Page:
Lisa Moran, a 24-year-old delegate who is director of religious education at St. Robert Bellarmine Parish in Union Grove, Wis., in the Archdiocese of Milwaukee, said the young adult group tried to avoid using political language in the document while expressing a desire for more solid catechesis and for religious to live authentic, joyful lives in fidelity to the Church. “We wanted to let them know what's attracting us to religious life and what's not,” she said.

Moran said most of her peers at the congress seemed to be interested in Christ-centered communities that were not self-promoting. “They're so hungry for the truth,” she said. “They want more opportunities to pray and go on retreat and to check out the communities. They want solid catechesis, solid food. They want to know why they're Catholic, why pursue this life, why be Catholic. It gave me a lot of hope. It seemed like a microcosm of the new springtime that [Pope] John Paul is talking about.”

Sister Barbara Anne Gooding, coordinator of the Council of Major Superiors of Women Religious, said for her, another strong positive was the camaraderie among people celebrating priesthood and consecrated life, particularly in the table discussions. “I think that's what made people go away thinking something had been accomplished.”

Father Michael Sis, a Catholic campus minister at Texas A & M University, said he was especially struck by a talk by Father Ronald Rolheiser, general counselor for Canada for the Oblates of Mary Immaculate, who said the Church needed saints more than the right vocations strategy. Likewise, he said, a talk by Father Gilles Routhier, professor and vice dean of studies of the School of Theology at Laval University in Quebec City, resonated with his own experience of helping young people discern their vocations.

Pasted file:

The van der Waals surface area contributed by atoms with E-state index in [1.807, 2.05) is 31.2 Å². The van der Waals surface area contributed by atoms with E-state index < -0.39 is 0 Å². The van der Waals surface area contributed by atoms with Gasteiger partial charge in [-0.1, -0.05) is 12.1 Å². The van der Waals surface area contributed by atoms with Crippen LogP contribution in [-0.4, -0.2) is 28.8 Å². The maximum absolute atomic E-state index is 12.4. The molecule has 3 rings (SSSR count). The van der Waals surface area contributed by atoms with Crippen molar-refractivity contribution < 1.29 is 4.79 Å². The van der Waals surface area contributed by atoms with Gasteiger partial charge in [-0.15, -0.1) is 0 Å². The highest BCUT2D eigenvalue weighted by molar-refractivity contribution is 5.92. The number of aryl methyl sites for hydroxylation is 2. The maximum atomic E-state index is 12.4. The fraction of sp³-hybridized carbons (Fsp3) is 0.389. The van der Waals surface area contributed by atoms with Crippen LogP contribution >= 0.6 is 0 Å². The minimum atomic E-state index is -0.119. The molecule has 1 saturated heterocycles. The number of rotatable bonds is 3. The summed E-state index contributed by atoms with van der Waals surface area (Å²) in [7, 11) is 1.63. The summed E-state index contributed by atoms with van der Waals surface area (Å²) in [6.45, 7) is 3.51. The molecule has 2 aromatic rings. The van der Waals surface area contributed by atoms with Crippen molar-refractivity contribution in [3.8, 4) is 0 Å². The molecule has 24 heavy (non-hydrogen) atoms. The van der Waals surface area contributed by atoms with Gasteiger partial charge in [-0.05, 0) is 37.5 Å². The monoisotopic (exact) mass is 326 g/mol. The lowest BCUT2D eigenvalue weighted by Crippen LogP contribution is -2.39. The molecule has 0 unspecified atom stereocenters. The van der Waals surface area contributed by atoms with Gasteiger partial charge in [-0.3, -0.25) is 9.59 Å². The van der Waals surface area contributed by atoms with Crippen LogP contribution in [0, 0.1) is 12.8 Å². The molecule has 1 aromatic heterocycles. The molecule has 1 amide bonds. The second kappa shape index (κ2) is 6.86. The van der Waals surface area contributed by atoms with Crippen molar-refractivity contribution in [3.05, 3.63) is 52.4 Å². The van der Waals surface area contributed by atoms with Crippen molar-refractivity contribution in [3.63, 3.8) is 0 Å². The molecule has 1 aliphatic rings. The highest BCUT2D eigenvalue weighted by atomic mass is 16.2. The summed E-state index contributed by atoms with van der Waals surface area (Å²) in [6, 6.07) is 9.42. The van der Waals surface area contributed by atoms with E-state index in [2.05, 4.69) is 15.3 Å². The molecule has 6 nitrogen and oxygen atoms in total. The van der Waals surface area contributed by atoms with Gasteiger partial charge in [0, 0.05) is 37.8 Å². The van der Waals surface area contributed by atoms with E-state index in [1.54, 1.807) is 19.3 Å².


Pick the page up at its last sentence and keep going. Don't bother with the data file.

“What I found so helpful was his claim that the Church needs to inspire young people with a new missionary project, risking, bringing the Gospel to our people today,” Father Sis said. “Young people need a sense of adventure, risk, venturing out into the deep, not just staying on the shore we know so well. It was so true from my experience working with young adults. If they're going to commit their life to something, they need to have a sense of direction where they will go.”

Successes?

After Father Sis's efforts to create an atmosphere conducive to the discernment of vocations, 42 former Texas A & M students are now in seminaries or in formation for consecrated life.

Despite the congress's more upbeat moments, some delegates said they were disappointed that no forum was provided for those who, like Father Sis, are having success with vocations.

“I did not think the talks addressed the objective, which was to give a lot of good ideas for increasing vocations,” said David Craig, who was a parent delegate representing the Diocese of Norwich, Conn., with his wife, Brigid.

Craig said he also thinks an annual meeting and Web site focusing on ideas from those who are generating vocations would be helpful to bishops and vocations directors.

Sister Catherine Bertrand said information about various kinds of vocations strategies was collected in regional gatherings in Canada and the United States leading up to the congress and will be incorporated into a plan that should be available by late summer or early fall. “Obviously we drew on what we have seen working,” she said. “We didn't want to just get stuck in everybody telling success stories.”

The Craigs, who have promoted eucharistic adoration for vocations in the Norwich Diocese, also were disappointed that their efforts to arrange adoration during the congress were unsuccessful.

Both were encouraged, however, by interest from other delegates in starting adoration specifically for vocations. In their diocese, each of three perpetual adoration sites devotes one week a month to adoration for vocations.

Judy Roberts writes from

Millbury, Ohio.